It's different when you are paying for the car dealers worker's salaries and pensions. You expect them to act in the best interest of the people that pay them and who have been very generous in the past.
Posted by s, a resident of the Birdland neighborhood, on Jan 13, 2011 at 8:44 pm
The difference between a car dealer and city employees is the car dealer is only looking for instant gratification as there is no relationship with the buyer. The public employee should have a relationship between the taxpayers. It is obvious now that the unions do not care for that relationship and have only their self-interest at hand.
The other problem with the city negotiations is the unions are are one side and the city manager and staff are supposed to be there representing us. However, as even the city manager has stated many times, even though management is not covered by a union, it is only "fair" that they get the same benefits as the employees in the union. So there is really no incentive for the city manager's office to negotiate on behalf of the taxpayers because it affects their salary and benefits also. So that is why you only see token concessions. They will present a report that says that this was a tough negotiation and in order to be "fair" we should not ask too much from the unions. Just like they presented the report when the unions negotiated the last time and receive an outrageous raise package and an outrageous pension package and said the pension increase was not going to cost us anything.
I am starting to agree with the poster on the parcel tax thread who said salaries are probably too high for teachers and the way you test what the right salary should be is lowering the salary to a point where employees start to leave and they cannot be replaced. Try to find the "market rate".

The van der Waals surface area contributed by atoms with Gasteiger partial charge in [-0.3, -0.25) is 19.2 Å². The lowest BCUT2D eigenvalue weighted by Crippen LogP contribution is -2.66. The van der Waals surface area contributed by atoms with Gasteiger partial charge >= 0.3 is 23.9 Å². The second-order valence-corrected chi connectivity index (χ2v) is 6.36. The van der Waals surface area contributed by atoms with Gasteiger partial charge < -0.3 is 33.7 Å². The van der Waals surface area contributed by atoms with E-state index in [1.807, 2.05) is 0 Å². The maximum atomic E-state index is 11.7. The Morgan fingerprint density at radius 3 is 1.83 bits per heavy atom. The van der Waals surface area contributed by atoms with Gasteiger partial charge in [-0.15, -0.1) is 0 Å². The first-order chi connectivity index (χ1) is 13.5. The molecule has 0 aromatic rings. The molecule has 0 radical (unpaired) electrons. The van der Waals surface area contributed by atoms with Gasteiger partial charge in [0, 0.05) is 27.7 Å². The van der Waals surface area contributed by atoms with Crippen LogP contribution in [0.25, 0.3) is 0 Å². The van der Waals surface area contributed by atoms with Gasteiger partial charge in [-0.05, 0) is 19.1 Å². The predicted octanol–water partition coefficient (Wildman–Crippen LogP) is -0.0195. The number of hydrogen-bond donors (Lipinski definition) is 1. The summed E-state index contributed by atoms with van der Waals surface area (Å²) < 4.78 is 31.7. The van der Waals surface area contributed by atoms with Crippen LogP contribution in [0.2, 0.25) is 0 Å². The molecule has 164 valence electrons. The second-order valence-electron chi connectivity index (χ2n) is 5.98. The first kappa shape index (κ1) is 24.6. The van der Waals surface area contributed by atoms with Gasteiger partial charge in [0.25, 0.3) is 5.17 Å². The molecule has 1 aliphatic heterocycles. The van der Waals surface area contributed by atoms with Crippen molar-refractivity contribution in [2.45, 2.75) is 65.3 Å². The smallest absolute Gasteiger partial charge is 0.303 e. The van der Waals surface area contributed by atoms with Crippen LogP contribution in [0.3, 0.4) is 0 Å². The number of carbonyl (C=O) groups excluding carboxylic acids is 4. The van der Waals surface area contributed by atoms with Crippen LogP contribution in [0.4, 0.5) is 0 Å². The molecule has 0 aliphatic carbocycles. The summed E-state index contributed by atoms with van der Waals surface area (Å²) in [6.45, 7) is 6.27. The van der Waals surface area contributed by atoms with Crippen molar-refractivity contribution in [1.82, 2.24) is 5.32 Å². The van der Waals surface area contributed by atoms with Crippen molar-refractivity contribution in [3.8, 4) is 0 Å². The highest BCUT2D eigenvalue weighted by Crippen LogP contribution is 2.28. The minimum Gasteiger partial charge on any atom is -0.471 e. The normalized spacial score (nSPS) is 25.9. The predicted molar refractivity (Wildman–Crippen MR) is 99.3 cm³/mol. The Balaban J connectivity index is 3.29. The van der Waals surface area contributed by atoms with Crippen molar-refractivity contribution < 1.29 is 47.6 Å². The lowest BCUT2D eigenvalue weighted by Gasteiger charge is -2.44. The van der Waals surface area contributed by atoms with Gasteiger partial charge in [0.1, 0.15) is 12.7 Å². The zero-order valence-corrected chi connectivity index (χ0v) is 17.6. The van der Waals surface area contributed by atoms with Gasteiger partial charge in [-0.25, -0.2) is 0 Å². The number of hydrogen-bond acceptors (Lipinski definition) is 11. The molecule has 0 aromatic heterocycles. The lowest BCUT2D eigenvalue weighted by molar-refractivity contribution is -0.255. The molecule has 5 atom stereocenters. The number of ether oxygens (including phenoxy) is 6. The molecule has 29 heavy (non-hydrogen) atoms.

If the unions are not going to be reasonable, and the employees go along with them, the employees should be ready for a backlash where people start to criticize their jobs and their usefulness.The taxpayers have a right to be upset and the employees are going to loose a lot of respect in the community because they are taking advantage of the taxpayers. Back to my original paragraph, the employees should be interested in a relationship with the taxpayers but by not being reasonable in these negotiations, they should be ready to accept the consequences.
Posted by s, a resident of the Birdland neighborhood, on Jan 13, 2011 at 10:31 pm
To "b", while I understand as a union member you do not want the public to understand what is going on at the city, the reason for this thread is because there is new information. The city published the tentative contract and is asking for community input. I want to thank Bart for letting us know about this and for him spending the time to go through it and explaining the issues. As a union member, you have had the liberty to see the contract already, probably many times, and vote on it while this is the first chance the residents/taxpayers (i.e., those who have to pay for this contract) have been given the opportunity to see it.
Bart, keep up the great work! We need people like you that spend the time analyzing this and standing up for the taxpayer. It is obvious our elected officials do not stand up for the taxpayer if this is what they "negotiated" on our behalf. Since one of the city unions was very active in the mayor's campaigns and put her campaign signs all over town (at every election), and they gave her money, I can see how she is heavily influenced by the unions.
"b", since you comment on the pension posts, I assume you are watching this issue closely and really are interested in the topic.
Posted by MB, a resident of the Val Vista neighborhood, on Jan 13, 2011 at 10:47 pm
Bart, thanks for working to bring this to everyone's attention. I don't know what it's going to take to get all taxpayers to hold their elected representatives accountable for rolling over when confronted by public employee unions. Let's hope that we can start doing just that at the local level.
Posted by RROBINSON, a resident of the Danville neighborhood, on Jan 14, 2011 at 7:52 am